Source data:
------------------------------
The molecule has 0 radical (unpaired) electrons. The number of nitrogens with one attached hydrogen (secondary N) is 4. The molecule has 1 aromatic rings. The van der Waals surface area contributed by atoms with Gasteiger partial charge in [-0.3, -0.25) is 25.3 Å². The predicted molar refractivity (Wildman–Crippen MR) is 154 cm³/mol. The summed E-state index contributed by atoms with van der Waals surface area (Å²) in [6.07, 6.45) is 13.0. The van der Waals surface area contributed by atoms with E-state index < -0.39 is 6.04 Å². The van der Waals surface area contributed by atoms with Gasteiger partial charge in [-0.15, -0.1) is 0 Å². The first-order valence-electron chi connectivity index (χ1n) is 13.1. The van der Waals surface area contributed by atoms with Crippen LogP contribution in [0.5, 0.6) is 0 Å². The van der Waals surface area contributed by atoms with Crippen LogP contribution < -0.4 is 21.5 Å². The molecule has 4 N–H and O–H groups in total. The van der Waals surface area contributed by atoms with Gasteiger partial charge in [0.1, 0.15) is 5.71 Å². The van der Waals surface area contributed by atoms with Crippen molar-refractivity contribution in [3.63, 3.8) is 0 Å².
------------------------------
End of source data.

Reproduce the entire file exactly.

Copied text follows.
The molecule has 0 radical (unpaired) electrons. The number of nitrogens with one attached hydrogen (secondary N) is 4. The molecule has 1 aromatic rings. The van der Waals surface area contributed by atoms with Gasteiger partial charge in [-0.3, -0.25) is 25.3 Å². The predicted molar refractivity (Wildman–Crippen MR) is 154 cm³/mol. The summed E-state index contributed by atoms with van der Waals surface area (Å²) in [6.07, 6.45) is 13.0. The van der Waals surface area contributed by atoms with E-state index < -0.39 is 6.04 Å². The van der Waals surface area contributed by atoms with Gasteiger partial charge in [-0.15, -0.1) is 0 Å². The first-order valence-electron chi connectivity index (χ1n) is 13.1. The van der Waals surface area contributed by atoms with Crippen LogP contribution in [0.5, 0.6) is 0 Å². The van der Waals surface area contributed by atoms with Crippen LogP contribution < -0.4 is 21.5 Å². The molecule has 4 N–H and O–H groups in total. The van der Waals surface area contributed by atoms with Gasteiger partial charge in [0.1, 0.15) is 5.71 Å². The van der Waals surface area contributed by atoms with Crippen molar-refractivity contribution in [3.63, 3.8) is 0 Å².